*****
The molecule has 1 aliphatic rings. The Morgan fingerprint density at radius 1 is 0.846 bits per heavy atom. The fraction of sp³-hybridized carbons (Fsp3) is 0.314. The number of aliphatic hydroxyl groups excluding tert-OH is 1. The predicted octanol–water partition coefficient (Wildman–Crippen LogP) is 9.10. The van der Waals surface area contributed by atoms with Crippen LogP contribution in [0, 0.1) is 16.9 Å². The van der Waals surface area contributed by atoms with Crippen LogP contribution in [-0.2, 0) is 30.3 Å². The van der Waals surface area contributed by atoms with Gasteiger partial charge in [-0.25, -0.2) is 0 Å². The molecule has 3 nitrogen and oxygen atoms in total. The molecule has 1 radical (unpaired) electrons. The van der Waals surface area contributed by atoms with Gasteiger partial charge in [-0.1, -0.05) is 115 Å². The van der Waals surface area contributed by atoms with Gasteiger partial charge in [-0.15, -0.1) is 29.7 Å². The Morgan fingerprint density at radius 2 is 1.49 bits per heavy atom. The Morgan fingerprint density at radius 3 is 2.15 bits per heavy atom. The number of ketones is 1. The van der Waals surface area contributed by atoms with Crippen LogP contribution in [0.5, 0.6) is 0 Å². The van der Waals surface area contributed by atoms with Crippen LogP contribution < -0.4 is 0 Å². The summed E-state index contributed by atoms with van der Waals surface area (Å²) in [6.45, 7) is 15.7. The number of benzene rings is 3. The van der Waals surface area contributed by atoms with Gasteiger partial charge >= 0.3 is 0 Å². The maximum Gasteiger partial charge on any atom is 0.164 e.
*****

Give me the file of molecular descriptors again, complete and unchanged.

The molecule has 1 aliphatic rings. The Morgan fingerprint density at radius 1 is 0.846 bits per heavy atom. The fraction of sp³-hybridized carbons (Fsp3) is 0.314. The number of aliphatic hydroxyl groups excluding tert-OH is 1. The predicted octanol–water partition coefficient (Wildman–Crippen LogP) is 9.10. The van der Waals surface area contributed by atoms with Crippen LogP contribution in [0, 0.1) is 16.9 Å². The van der Waals surface area contributed by atoms with Crippen LogP contribution in [-0.2, 0) is 30.3 Å². The van der Waals surface area contributed by atoms with Gasteiger partial charge in [-0.25, -0.2) is 0 Å². The molecule has 3 nitrogen and oxygen atoms in total. The molecule has 1 radical (unpaired) electrons. The van der Waals surface area contributed by atoms with Gasteiger partial charge in [-0.1, -0.05) is 115 Å². The van der Waals surface area contributed by atoms with Gasteiger partial charge in [-0.15, -0.1) is 29.7 Å². The Morgan fingerprint density at radius 2 is 1.49 bits per heavy atom. The Morgan fingerprint density at radius 3 is 2.15 bits per heavy atom. The number of ketones is 1. The van der Waals surface area contributed by atoms with Crippen LogP contribution in [0.5, 0.6) is 0 Å². The van der Waals surface area contributed by atoms with Crippen LogP contribution < -0.4 is 0 Å². The summed E-state index contributed by atoms with van der Waals surface area (Å²) in [6.45, 7) is 15.7. The number of benzene rings is 3. The van der Waals surface area contributed by atoms with Gasteiger partial charge >= 0.3 is 0 Å². The maximum Gasteiger partial charge on any atom is 0.164 e.